PH not abandoning court ruling on South China Sea, says envoy
(Updated, 4:18 p.m.) BEIJING—The Philippine government will not abandon the United Nations-backed arbitral ruling that rejected China’s expansive claims in South China Sea amid President Rodrigo Duterte’s efforts to mend the strained relations with China, a Philippine diplomat said Saturday.
“What we have won legally, we will not abandon nor give up,” Philippine Ambassador to China Jose Santiago Sta. Romana told reporters here.
Duterte has said he would use a “soft landing” approach in dealing with the Philippines’ maritime dispute with China and has engaged into bilateral talks instead of pressing the issue on China.
Sta. Romana said the Duterte government has decided to put the issue on a “separate track” so as not to derail the Philippines’ improving relations with China.
“Because if you keep on forcing the issue, it will just lead to possible conflict and confrontation,” he said.
“The problem is, if you put the disputes in the front and center of bilateral relations, that you have to resolve this first before you can have trade, before you can have cultural links and so on, the results is the relations will be frozen,” he added.
Sta. Romana said the government is employing a different strategy this time, saying that it wants to prevent a row with China from escalating.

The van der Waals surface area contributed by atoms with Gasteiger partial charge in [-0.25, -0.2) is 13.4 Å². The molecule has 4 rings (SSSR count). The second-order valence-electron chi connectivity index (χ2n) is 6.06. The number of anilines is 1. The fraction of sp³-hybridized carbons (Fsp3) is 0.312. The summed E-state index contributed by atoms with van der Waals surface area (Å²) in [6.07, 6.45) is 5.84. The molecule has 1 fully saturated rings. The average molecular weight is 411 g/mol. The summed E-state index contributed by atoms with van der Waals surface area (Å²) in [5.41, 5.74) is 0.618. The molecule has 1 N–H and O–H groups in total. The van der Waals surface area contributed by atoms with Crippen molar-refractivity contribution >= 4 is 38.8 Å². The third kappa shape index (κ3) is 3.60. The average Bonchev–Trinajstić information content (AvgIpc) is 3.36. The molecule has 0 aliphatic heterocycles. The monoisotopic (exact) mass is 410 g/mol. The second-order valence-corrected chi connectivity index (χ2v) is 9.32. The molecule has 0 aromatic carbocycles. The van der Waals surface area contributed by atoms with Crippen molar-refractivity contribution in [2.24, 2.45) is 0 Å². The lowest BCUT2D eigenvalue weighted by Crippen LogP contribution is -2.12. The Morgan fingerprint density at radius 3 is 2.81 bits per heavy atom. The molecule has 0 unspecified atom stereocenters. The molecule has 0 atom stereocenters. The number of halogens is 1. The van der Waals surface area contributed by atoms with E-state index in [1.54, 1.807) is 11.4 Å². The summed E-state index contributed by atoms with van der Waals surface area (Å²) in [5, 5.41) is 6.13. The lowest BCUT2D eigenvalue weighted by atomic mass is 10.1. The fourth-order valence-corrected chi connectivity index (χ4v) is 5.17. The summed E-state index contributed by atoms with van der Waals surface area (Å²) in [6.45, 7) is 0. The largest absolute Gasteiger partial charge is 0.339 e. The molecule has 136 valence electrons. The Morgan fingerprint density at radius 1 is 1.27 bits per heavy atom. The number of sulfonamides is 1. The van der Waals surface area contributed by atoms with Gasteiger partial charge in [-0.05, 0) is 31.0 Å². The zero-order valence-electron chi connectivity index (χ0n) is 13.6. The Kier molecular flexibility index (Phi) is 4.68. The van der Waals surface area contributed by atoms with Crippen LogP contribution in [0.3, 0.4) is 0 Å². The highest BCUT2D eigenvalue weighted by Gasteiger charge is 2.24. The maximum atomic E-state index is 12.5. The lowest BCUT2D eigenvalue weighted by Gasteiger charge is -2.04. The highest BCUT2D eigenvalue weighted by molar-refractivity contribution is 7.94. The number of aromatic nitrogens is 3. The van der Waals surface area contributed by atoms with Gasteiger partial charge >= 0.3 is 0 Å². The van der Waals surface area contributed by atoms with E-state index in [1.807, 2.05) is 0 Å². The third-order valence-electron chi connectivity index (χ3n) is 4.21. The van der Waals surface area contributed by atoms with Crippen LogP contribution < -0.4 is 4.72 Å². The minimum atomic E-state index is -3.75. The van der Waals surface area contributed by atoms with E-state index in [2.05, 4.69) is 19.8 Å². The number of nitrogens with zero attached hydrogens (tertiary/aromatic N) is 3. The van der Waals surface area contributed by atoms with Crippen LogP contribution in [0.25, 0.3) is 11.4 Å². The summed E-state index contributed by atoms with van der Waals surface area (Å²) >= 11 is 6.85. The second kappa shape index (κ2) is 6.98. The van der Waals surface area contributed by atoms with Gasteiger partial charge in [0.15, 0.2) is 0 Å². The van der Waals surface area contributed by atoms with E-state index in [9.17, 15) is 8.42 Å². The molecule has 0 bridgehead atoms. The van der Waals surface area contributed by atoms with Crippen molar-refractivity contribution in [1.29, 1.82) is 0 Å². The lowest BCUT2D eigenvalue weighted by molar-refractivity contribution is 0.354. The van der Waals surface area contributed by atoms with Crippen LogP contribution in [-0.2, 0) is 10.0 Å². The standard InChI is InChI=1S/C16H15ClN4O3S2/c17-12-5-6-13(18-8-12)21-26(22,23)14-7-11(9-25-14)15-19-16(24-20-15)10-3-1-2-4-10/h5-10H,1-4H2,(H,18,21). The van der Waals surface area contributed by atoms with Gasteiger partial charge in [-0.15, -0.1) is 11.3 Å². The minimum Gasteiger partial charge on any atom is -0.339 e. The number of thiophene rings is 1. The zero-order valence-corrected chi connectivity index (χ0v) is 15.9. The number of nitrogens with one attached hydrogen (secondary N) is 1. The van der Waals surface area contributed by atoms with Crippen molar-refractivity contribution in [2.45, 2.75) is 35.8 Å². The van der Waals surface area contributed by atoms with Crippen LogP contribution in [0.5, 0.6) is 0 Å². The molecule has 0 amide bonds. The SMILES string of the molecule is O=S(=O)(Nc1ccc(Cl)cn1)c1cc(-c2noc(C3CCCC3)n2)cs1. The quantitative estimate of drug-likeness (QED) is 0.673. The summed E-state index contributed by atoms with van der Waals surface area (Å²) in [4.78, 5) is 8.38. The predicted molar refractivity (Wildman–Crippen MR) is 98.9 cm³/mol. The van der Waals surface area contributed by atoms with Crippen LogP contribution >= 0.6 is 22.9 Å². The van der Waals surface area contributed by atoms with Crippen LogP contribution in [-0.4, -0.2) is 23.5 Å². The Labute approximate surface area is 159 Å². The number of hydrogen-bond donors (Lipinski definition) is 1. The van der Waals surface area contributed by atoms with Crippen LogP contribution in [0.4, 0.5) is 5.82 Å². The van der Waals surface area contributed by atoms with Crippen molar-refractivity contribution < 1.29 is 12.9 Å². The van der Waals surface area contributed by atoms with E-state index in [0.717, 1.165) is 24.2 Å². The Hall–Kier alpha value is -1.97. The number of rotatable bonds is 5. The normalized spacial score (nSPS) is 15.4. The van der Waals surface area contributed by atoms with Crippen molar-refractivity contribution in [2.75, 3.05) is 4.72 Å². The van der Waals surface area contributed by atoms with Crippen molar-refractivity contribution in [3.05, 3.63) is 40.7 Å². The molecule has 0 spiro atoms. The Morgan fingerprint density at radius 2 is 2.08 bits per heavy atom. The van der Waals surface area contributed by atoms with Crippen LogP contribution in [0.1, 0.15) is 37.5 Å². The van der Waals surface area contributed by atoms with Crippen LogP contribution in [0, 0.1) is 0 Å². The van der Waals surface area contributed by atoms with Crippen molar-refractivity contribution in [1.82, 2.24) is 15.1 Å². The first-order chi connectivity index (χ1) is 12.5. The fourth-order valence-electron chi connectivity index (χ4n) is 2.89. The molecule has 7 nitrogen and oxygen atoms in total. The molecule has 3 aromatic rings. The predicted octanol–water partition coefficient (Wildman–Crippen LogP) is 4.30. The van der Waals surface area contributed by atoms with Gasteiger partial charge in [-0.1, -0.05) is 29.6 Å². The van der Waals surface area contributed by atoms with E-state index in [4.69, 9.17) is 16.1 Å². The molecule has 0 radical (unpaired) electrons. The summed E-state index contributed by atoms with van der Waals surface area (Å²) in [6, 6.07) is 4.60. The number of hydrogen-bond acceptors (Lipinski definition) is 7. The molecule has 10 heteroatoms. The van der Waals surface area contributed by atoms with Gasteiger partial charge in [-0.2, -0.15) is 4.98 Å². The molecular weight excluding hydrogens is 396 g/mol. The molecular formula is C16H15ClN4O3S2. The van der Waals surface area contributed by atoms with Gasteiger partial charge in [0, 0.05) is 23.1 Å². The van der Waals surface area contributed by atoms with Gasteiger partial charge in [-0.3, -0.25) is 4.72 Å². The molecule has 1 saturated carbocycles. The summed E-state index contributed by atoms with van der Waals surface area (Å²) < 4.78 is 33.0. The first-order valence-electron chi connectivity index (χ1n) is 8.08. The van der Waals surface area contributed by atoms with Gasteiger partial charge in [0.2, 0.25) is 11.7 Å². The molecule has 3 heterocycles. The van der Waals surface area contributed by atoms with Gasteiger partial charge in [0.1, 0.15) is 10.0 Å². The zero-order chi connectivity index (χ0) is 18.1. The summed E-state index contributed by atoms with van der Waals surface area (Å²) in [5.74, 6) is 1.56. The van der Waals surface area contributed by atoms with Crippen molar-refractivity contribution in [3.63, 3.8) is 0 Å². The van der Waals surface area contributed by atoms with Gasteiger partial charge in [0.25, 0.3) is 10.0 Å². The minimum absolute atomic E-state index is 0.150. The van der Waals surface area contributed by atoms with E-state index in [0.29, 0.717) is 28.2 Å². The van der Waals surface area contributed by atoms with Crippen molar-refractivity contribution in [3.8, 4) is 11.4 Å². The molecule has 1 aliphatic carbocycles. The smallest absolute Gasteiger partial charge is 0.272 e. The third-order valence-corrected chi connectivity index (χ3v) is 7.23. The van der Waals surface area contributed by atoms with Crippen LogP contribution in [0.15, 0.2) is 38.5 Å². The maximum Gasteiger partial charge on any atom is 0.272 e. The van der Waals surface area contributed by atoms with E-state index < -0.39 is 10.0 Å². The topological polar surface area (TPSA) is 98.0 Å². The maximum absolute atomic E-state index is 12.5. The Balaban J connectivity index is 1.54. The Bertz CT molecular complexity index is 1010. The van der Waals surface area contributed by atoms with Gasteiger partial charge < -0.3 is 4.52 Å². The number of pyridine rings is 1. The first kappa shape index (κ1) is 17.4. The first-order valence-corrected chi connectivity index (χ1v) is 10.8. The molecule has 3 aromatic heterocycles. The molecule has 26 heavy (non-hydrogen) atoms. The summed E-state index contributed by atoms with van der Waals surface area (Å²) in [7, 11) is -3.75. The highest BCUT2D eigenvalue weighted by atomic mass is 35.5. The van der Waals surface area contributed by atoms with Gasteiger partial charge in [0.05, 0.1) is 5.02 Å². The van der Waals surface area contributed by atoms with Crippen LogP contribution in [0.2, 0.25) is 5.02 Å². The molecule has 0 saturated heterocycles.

“So the basic approach of the Duterte administration has been to put it on separate tracks. Take the dispute from the front and center, put it on a separate track and there you can discuss it, you deal with it one by one–the issue of the South China Sea, the issue of ownership, sovereignity issue, the issue if the tribunal award and the issue of the nine-dash line,” he said.
“In doing that, you open another track for areas where there are no disputes and that is the strategy we are following—promoting economics, trade, commerce, educational exchange, cultural exchange, promoting sports,” he added.
But the envoy clarified that putting the issue on a separate track doesn’t mean the government was giving up on the country’s claims in the disputed sea.
“If you put the dispute on the center (of the discussion), it will poison the atmosphere,” he said.
He said the Philippines was now on a “new chapter our bilateral relations” with China under the Duterte administration.
He said the improved relations could be tainted if the sea dispute won’t be “handled properly.”
“It could if it’s not handled properly like what we have experienced in the past couple of years,” he said.
During the administration of former president Benigno Aquino III, the government was aggressive in pushing for the country’s rights over the South China Sea.
He said the government was considering national interest in dealing with the issue on the disputed sea and “part of our national interest is to promote peace and stability in the South China Sea.”
Sta. Romana cited the gains of the government’s diplomatic approach with China in dealing with the maritime dispute.
Compared to previous years where Filipino fishermen have been blocked and harassed in the rich fishing ground near the disputed shoals, he said “Filipino fishermen can now fish in the Scarborough Shoal.”
“So that already is a sign of an early harvest,” he said.
He said Philippine products such as tropical fruits were already seen in Chinese markets, which he said was a product of warmer ties between the two countries.
Interest on the South China Sea issue is high as Duterte is set to arrive here on Saturday night to attend the “One Belt, One Road” forum.
He is scheduled to have a bilateral meeting with Chinese President Xi Jinping on Sunday. IDL
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